Sunday, October 21, 2007

LibDem Leadership race just a beauty contest?

Leadership races are seminal moments for a political party. This is when the policy alternatives that will set the party's direction for an electoral cycle can be debated, where established principles can be questioned, where the very meaning of an entire political movement can be redefined. Or not. Incredibly, in the Liberal Democrat leadership race the key issue has been identified as 'presentation'. So, instead of a battle of ideas it appears that LibDem members face a battle of hairdos. Instead of a showcase on what in means to be a Liberal Democrat, and I for one was quite interested in that cos I've never managed to figure it out, we will presumably see an argument regarding the finer points of conducting a press conference or which brand of face powder makes you look younger on TV. To say that this is astonishing is an understatement, and you have to wonder what they think they are playing at. Apparently, there has been some understanding between the two declared contestants, Chris Huhne and Nick Clegg, to keep the contest clean. Somehow this has translated into not talking about, well, politics, which is an absurdity for a political party leadership contest. It is also a huge missed opportunity. If they don't talk about policy than any value the contest may have had as a showcase for the LibDems will evaporate. This was hardly going to primetime viewing anyway, but now media obscurity beckons. Bluntly, if one of these two guys really wanted the leadership then he would fight an election campaign for it, not engage in farcical shadow-boxing. Otherwise both risk looking like fools.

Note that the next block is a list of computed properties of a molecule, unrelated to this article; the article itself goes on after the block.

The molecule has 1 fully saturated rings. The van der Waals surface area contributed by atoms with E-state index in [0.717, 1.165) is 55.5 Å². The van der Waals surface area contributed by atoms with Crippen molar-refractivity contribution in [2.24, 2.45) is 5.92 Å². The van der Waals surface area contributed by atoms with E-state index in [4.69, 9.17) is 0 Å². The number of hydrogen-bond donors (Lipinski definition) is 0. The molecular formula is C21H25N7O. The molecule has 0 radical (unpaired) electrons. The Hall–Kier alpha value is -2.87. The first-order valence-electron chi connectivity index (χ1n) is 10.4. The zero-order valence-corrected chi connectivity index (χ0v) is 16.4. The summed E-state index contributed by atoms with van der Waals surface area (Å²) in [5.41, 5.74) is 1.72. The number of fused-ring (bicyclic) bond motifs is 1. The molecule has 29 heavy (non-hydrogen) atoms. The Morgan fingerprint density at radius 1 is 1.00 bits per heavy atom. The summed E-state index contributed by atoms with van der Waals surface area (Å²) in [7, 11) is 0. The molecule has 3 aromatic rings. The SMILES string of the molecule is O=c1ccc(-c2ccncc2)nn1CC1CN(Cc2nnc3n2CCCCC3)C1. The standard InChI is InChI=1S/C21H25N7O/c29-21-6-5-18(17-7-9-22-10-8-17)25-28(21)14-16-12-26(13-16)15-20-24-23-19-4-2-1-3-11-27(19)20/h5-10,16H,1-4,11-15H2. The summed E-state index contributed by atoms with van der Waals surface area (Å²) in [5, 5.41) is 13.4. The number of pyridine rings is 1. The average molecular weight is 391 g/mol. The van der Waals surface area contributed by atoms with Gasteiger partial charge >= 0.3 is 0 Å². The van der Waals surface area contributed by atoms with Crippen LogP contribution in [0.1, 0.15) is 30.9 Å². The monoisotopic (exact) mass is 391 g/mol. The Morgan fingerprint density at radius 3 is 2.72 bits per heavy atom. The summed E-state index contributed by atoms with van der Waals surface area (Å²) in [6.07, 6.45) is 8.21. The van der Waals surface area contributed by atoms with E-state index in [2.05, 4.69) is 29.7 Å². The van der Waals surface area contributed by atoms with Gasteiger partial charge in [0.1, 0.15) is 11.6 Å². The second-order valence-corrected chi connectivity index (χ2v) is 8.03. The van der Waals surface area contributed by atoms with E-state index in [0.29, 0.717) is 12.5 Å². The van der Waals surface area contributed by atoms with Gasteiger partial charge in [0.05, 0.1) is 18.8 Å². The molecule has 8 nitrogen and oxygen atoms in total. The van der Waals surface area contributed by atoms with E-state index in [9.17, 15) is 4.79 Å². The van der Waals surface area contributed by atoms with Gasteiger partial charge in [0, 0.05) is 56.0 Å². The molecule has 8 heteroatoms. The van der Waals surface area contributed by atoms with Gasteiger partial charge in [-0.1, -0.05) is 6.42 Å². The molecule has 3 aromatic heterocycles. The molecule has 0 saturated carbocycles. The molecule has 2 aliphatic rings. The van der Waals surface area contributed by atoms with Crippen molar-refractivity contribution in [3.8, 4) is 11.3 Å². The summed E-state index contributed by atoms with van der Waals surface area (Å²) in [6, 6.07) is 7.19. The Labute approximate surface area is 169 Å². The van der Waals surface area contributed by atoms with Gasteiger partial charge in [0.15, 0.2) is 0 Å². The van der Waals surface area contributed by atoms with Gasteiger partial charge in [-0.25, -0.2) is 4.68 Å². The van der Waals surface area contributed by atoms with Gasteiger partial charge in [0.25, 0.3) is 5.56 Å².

2 comments:

Jonathan Frye said...

I suppose in one sense it is a bit disappointing that the package tends to get more attention than the substance, but this is nothing new. Every leader, in order to be effective, needs to understand the “likeability” factor; it just CANNOT be compromise by the “respectability” factor. So leadership tends to be a balance of subtlety between getting out the substance without losing out at the packaging (presentation).

Regards,
Jonathan Frye
Blog: Leadership

Steve Horgan said...

It is possible to do both, and there is a fair amount of evidence that presentation without policy does not work too well. Look at John Howard in Australia, not exactly Mr. Charisma, but a hugely effective politician.